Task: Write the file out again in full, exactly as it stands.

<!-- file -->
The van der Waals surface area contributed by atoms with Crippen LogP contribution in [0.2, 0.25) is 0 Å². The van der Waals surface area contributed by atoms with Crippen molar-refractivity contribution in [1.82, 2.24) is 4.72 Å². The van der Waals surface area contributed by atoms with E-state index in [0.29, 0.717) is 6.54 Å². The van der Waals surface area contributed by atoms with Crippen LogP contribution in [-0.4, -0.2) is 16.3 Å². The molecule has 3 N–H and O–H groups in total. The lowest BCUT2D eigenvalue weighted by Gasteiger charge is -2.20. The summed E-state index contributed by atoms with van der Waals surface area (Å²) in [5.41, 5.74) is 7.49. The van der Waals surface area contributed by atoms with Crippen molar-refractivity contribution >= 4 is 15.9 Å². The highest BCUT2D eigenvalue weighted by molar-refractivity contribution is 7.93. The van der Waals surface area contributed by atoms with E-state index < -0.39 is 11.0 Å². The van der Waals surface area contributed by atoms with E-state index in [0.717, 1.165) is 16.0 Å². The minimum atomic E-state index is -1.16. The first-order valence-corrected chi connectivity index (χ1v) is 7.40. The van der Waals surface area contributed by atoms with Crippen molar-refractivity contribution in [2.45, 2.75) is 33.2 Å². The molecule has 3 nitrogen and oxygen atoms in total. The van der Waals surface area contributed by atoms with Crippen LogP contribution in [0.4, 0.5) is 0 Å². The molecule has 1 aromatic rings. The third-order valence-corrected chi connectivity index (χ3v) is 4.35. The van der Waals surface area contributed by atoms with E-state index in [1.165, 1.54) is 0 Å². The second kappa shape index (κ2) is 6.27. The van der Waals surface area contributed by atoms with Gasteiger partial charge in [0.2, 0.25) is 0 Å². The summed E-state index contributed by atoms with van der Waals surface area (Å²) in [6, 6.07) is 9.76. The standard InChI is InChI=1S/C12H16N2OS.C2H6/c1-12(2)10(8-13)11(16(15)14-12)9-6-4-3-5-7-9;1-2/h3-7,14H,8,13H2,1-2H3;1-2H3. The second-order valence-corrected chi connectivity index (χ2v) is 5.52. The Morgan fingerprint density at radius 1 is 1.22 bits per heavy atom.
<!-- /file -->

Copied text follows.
The van der Waals surface area contributed by atoms with Crippen LogP contribution in [0.2, 0.25) is 0 Å². The van der Waals surface area contributed by atoms with Crippen molar-refractivity contribution in [1.82, 2.24) is 4.72 Å². The van der Waals surface area contributed by atoms with E-state index in [0.29, 0.717) is 6.54 Å². The van der Waals surface area contributed by atoms with Crippen LogP contribution in [-0.4, -0.2) is 16.3 Å². The molecule has 3 N–H and O–H groups in total. The lowest BCUT2D eigenvalue weighted by Gasteiger charge is -2.20. The summed E-state index contributed by atoms with van der Waals surface area (Å²) in [5.41, 5.74) is 7.49. The van der Waals surface area contributed by atoms with Crippen molar-refractivity contribution >= 4 is 15.9 Å². The highest BCUT2D eigenvalue weighted by molar-refractivity contribution is 7.93. The van der Waals surface area contributed by atoms with E-state index < -0.39 is 11.0 Å². The van der Waals surface area contributed by atoms with E-state index in [0.717, 1.165) is 16.0 Å². The minimum atomic E-state index is -1.16. The first-order valence-corrected chi connectivity index (χ1v) is 7.40. The van der Waals surface area contributed by atoms with Crippen molar-refractivity contribution in [2.45, 2.75) is 33.2 Å². The molecule has 3 nitrogen and oxygen atoms in total. The van der Waals surface area contributed by atoms with Crippen LogP contribution in [0.4, 0.5) is 0 Å². The molecule has 1 aromatic rings. The third-order valence-corrected chi connectivity index (χ3v) is 4.35. The van der Waals surface area contributed by atoms with E-state index in [1.165, 1.54) is 0 Å². The second kappa shape index (κ2) is 6.27. The van der Waals surface area contributed by atoms with Gasteiger partial charge in [0.2, 0.25) is 0 Å². The summed E-state index contributed by atoms with van der Waals surface area (Å²) in [6, 6.07) is 9.76. The standard InChI is InChI=1S/C12H16N2OS.C2H6/c1-12(2)10(8-13)11(16(15)14-12)9-6-4-3-5-7-9;1-2/h3-7,14H,8,13H2,1-2H3;1-2H3. The second-order valence-corrected chi connectivity index (χ2v) is 5.52. The Morgan fingerprint density at radius 1 is 1.22 bits per heavy atom.